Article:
Still, processors are not explicitly required to demonstrate compliance with the GDPR, but they should provide evidence that they are working to meet the expectations of the data controllers. They will have to prove their compliance, however, if they are presented with evidence of wrongdoing against data subjects.
If data processors engage in subcontracting of their processing duties, they are liable for that part of processing, just like a controller is liable for their processor’s actions. It is customary that sub-processing is not performed unless express permission by the data controller is obtained.
Recourse for Data Subjects
Technically, data subjects now have the option to sue both the data controller and the data processor for unlawful actions of the processor, whereas the processor is ‘off the hook’ if the controller is at fault. Only the controller can be held liable then.
Liability Control in Practice
As mentioned earlier, well-made contracts are essential for data controllers to protect their interests. The fines are huge in case of wrongful processing, and they are not capped in absolute amounts (up to 4% of the company’s global turnover or EUR20 million are huge sums).
A paper trail is therefore mandatory. Whenever a controller seeks services from a processor, the scope and the data being processed must be listed and determined in advance. Potentially, in the future, supervisory authorities could provide model contracts that can be used that satisfy the provisions of the GDPR.
Existing contracts between controllers and processors should be reviewed to determine whether they adequately cover the changes that come with the GDPR.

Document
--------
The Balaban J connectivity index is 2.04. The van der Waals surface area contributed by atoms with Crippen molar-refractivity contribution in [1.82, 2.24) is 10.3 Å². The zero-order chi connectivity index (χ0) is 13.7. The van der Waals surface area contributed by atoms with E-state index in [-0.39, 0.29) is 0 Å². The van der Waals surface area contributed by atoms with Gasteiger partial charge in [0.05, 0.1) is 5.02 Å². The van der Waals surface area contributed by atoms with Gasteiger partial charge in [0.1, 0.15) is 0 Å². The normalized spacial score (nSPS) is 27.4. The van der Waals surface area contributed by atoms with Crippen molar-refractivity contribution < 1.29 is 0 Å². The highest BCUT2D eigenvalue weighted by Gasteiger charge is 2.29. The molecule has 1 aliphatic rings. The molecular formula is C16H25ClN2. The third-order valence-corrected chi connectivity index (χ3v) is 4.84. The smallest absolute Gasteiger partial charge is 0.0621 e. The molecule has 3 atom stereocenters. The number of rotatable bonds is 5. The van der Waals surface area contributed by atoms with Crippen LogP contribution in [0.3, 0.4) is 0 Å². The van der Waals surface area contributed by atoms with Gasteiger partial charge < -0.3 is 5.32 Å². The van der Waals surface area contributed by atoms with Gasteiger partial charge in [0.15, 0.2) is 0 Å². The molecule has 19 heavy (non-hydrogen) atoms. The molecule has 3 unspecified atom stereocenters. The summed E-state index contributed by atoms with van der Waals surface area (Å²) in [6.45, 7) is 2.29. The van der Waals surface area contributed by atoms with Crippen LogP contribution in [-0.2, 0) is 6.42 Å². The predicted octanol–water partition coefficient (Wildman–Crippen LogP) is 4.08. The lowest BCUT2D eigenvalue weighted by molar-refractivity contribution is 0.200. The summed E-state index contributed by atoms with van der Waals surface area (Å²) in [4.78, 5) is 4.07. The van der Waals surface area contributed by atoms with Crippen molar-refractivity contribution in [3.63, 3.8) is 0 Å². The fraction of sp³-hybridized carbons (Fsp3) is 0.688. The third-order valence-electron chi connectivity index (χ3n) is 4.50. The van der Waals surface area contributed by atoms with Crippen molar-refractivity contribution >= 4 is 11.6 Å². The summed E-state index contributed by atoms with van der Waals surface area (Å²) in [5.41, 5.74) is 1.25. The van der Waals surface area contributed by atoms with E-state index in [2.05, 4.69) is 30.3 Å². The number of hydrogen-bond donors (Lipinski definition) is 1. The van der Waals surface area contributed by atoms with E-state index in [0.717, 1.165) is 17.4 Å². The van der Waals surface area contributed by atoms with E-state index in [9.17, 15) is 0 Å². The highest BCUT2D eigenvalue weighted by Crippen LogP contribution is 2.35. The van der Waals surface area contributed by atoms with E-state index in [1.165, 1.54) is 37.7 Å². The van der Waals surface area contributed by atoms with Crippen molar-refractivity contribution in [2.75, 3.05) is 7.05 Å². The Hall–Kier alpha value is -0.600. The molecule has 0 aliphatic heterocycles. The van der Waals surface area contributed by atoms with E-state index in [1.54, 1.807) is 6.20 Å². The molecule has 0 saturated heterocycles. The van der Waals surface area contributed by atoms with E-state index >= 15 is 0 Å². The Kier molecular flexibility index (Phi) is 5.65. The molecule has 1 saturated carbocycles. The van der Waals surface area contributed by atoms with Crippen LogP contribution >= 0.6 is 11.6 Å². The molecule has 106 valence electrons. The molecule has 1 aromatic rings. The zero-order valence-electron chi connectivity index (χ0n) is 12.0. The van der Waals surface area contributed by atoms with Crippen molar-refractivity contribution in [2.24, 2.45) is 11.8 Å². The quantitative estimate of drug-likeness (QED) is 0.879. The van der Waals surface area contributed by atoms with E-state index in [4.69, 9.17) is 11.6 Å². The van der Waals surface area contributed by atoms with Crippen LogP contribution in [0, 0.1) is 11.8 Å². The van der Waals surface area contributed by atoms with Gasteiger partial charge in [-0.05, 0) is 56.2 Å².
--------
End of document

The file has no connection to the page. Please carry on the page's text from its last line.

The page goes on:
All contracts should clearly detail the scope, nature, obligations, and purposes for data processing. Types of data processed should also be included. Processors can only process data based on controllers’ written instructions, unless required otherwise by law.
There are mandatory clauses requiring processors to take appropriate security measures and assist controllers in ensuring the data subjects’ rights are protected. All processing activities should be confidential.
At the end of the contract, all personal data must be either deleted or returned to the data controllers. Regular audits are allowed and encouraged. Sub-processing is allowed only with controllers’ written permission.
Overall, the GDPR does introduce certain significant changes to the liability landscape. As Mr Alsenoy summarised nicely, processors now have more responsibilities towards data subjects, which means that controllers will not necessarily foot the bill for their oversights anymore.
Additionally, both the controllers and the processors can now be liable for damages, depending on their level of involvement.
Finally, the exemptions for ‘mere conduits’, i.e. passive hosts and other service providers, as listed in the Directive on Electronic Commerce, have been reconfirmed. They have no obligation to monitor passing traffic nor assume liability for it.
Companies should ensure that their contracts are updated prior to 25 May 2018, otherwise they open themselves to lawsuits and regulatory penalties.